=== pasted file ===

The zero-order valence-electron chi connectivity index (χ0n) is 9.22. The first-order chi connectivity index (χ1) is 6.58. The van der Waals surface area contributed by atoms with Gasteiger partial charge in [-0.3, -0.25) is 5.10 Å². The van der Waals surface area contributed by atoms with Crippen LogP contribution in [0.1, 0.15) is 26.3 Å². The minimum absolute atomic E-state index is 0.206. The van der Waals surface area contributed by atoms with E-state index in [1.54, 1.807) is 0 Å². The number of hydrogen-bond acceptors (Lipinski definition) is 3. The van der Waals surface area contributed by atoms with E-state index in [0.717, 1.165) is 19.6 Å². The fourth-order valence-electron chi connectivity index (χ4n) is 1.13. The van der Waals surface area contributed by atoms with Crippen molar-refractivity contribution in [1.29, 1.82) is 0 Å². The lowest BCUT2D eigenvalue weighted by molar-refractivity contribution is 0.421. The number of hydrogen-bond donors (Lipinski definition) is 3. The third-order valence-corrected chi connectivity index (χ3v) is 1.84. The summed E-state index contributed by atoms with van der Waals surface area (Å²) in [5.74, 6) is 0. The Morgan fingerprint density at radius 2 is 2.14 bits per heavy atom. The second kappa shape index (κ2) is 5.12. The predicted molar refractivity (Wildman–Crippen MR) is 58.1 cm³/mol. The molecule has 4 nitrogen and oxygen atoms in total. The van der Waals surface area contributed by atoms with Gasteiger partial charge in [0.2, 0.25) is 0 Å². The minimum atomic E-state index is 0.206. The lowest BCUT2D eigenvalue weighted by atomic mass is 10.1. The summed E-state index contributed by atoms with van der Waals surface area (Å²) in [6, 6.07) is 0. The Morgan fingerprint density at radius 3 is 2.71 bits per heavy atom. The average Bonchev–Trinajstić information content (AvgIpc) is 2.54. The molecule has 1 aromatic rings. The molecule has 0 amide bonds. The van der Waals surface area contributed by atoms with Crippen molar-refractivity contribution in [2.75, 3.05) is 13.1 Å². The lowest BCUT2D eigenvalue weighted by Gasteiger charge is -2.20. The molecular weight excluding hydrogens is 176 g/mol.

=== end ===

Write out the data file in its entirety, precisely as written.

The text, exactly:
The zero-order valence-electron chi connectivity index (χ0n) is 9.22. The first-order chi connectivity index (χ1) is 6.58. The van der Waals surface area contributed by atoms with Gasteiger partial charge in [-0.3, -0.25) is 5.10 Å². The van der Waals surface area contributed by atoms with Crippen LogP contribution in [0.1, 0.15) is 26.3 Å². The minimum absolute atomic E-state index is 0.206. The van der Waals surface area contributed by atoms with E-state index in [1.54, 1.807) is 0 Å². The number of hydrogen-bond acceptors (Lipinski definition) is 3. The van der Waals surface area contributed by atoms with E-state index in [0.717, 1.165) is 19.6 Å². The fourth-order valence-electron chi connectivity index (χ4n) is 1.13. The van der Waals surface area contributed by atoms with Crippen molar-refractivity contribution in [1.29, 1.82) is 0 Å². The lowest BCUT2D eigenvalue weighted by molar-refractivity contribution is 0.421. The number of hydrogen-bond donors (Lipinski definition) is 3. The third-order valence-corrected chi connectivity index (χ3v) is 1.84. The summed E-state index contributed by atoms with van der Waals surface area (Å²) in [5.74, 6) is 0. The Morgan fingerprint density at radius 2 is 2.14 bits per heavy atom. The second kappa shape index (κ2) is 5.12. The predicted molar refractivity (Wildman–Crippen MR) is 58.1 cm³/mol. The molecule has 4 nitrogen and oxygen atoms in total. The van der Waals surface area contributed by atoms with Gasteiger partial charge in [0.2, 0.25) is 0 Å². The minimum atomic E-state index is 0.206. The lowest BCUT2D eigenvalue weighted by atomic mass is 10.1. The summed E-state index contributed by atoms with van der Waals surface area (Å²) in [6, 6.07) is 0. The Morgan fingerprint density at radius 3 is 2.71 bits per heavy atom. The average Bonchev–Trinajstić information content (AvgIpc) is 2.54. The molecule has 1 aromatic rings. The molecule has 0 amide bonds. The van der Waals surface area contributed by atoms with Crippen molar-refractivity contribution in [2.75, 3.05) is 13.1 Å². The lowest BCUT2D eigenvalue weighted by Gasteiger charge is -2.20. The molecular weight excluding hydrogens is 176 g/mol.